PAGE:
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Glittering STACRUZAN Captivates SM City Cebu Habitues

Considered the Queen of Festivals, Flores de Mayo or Stacruzan, is celebrated during the happy, carefree month of May when rain starts to neutralize the dry spell of summer. Here, Mother Mary is praised for her intercessory mercy.


The tradition is more than a century old as introduced by the Spaniards and is carried on, even in other European and American communities as hosted and initiated by Filipino-American families.

 Pretty maidens who act as Reyna Elenas are chosen not only for their beauty, but as embodiment of feminine qualities, as well.



Locally, Flores de Mayo is celebrated in community chapels and churches where  folks assemble to pray the rosary, offer flowers and partake in foodie preps and hold fund activities,  to highlight the annual tradition. Activities, though, are varied from place to place as organizers deem practicable.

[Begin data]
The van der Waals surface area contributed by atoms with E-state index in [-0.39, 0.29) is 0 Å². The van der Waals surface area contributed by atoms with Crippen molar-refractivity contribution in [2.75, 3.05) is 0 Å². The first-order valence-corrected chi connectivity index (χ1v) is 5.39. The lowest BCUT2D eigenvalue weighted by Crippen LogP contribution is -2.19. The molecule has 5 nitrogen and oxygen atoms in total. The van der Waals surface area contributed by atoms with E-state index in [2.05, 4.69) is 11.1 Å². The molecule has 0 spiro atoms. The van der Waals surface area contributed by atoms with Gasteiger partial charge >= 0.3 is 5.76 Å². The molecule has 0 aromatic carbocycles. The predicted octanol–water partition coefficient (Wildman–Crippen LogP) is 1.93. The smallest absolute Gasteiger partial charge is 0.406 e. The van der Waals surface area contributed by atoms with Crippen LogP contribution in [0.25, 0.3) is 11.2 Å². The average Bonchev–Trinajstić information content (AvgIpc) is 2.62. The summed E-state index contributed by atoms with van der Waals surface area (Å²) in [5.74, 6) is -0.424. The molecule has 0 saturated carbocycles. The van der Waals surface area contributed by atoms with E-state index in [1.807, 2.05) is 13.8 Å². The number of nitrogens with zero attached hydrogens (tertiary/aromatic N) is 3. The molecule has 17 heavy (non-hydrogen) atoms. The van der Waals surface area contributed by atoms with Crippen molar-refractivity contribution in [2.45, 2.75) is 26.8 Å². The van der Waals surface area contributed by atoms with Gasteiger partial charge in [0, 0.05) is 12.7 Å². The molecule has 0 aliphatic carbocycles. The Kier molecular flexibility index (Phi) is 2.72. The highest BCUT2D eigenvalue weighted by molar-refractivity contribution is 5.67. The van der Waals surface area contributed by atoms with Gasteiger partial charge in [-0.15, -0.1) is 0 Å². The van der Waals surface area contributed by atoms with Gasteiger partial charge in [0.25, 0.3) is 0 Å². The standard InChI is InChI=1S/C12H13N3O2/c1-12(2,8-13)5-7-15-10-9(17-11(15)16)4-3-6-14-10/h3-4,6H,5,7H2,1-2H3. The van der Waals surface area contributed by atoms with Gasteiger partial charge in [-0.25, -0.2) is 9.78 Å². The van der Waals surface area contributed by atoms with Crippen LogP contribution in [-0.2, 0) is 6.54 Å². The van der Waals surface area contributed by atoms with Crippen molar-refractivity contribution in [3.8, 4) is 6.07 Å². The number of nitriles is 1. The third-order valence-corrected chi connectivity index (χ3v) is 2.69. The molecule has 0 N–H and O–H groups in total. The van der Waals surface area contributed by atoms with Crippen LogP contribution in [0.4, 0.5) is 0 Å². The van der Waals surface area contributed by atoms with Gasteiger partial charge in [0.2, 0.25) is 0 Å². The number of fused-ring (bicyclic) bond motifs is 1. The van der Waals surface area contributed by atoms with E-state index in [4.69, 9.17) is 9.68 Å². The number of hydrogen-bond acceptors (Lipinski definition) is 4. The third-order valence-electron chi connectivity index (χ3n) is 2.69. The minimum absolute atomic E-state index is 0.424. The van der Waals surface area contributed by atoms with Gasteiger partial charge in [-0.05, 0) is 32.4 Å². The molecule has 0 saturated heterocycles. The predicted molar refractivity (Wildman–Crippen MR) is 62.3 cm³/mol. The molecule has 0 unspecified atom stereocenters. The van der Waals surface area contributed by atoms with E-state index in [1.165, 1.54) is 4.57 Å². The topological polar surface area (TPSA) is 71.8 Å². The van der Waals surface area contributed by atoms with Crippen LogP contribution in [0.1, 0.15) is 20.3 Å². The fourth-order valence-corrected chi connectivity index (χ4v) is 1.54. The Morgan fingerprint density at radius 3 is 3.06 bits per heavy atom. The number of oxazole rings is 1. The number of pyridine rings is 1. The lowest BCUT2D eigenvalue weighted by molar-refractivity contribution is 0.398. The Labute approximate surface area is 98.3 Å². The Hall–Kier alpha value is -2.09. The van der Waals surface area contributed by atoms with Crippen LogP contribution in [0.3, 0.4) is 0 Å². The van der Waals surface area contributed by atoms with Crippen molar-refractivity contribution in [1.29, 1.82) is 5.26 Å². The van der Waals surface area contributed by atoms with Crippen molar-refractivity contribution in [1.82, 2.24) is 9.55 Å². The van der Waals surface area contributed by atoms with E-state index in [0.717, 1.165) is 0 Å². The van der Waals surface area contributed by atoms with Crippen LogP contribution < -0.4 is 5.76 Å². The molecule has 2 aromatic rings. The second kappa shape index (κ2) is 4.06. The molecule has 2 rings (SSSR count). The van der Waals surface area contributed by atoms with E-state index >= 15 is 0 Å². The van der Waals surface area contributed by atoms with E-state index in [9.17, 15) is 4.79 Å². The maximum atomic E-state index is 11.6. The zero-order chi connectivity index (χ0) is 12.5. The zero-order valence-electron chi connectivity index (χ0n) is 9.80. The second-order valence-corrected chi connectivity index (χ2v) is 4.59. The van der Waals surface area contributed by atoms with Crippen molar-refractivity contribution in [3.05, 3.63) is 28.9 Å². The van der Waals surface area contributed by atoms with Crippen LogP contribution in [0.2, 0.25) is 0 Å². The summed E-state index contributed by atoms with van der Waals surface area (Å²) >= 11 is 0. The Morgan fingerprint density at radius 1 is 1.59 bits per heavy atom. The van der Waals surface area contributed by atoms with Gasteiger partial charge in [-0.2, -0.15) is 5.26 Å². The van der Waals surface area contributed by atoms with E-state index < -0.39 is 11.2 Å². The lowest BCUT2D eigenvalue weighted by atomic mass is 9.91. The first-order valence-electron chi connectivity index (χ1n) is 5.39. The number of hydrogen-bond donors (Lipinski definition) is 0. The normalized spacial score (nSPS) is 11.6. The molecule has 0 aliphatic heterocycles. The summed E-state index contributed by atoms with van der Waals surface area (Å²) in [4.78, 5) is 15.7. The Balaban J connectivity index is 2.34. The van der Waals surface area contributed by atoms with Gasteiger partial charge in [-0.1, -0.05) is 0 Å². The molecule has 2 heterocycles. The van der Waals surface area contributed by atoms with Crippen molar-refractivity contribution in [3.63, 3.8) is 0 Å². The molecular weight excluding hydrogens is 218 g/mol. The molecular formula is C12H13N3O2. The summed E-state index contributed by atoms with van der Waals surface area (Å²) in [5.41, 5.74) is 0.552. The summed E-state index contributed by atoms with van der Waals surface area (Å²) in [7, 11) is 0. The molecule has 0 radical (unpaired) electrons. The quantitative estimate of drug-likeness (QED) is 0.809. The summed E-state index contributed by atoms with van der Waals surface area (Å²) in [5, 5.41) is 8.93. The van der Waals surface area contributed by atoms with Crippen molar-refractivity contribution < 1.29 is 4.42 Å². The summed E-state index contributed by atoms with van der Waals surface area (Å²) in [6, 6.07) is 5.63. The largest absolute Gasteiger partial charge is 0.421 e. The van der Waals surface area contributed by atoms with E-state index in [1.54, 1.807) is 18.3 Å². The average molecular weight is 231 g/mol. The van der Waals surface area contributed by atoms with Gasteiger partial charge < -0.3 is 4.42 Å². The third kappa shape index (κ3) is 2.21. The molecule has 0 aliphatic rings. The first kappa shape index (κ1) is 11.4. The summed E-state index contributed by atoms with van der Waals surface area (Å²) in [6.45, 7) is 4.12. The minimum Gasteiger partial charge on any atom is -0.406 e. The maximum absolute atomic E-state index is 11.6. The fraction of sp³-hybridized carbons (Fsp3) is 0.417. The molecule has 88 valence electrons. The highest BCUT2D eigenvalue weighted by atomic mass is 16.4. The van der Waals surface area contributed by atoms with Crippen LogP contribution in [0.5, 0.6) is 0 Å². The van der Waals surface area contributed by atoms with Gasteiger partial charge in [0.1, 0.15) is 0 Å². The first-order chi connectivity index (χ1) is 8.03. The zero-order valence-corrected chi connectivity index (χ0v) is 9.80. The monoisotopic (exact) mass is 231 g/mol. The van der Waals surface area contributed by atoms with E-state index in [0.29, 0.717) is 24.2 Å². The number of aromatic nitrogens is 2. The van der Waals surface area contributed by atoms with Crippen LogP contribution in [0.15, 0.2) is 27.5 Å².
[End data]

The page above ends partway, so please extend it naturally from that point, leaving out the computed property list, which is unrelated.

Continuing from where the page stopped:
On 24th May 2014,  SM City Cebu dazzled once again,  as it commemorated this traditional procession, turning heads as it spinned around the ground floor Mall, wrapping its pageantry at the Northwing Atrium.


Here, Cebu’s top designers display their bragging rights and dress their models who represent the different Reynas being honoured :

  • Reyna de las Estrellas who carried a wand with a star;
  • Rosa Mystica carrying a boquet of roses;
  • Reyna de las Propetas carrying an hourglass ;
  • Reyna del Cielo carrying a flower ;
  • Reyna de las Virgines ;
  • Reyna de las Flores carrying a bouquet of flowers ;
  • Reyna Caridad who carried a red heart symbolizing the virtue of charity ;
  • Reyna Esperanza who carries an anchor symbolizing hope;
  • Reyna Abogada who carried a book as defender of the poor.
  • Reyna Elena; and
  • Reyna Emperatriz.

 It was a beautiful, fleeting scenery — as fast I prayed my special intentions when the image of Blessed Mother Mary passed by.


 About the same time next year, I look forward to seeing more regal reynas!    Join me, then !




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This entry was posted on June 11, 2014 by in Religious Tradition, Tourism and tagged , , , , .

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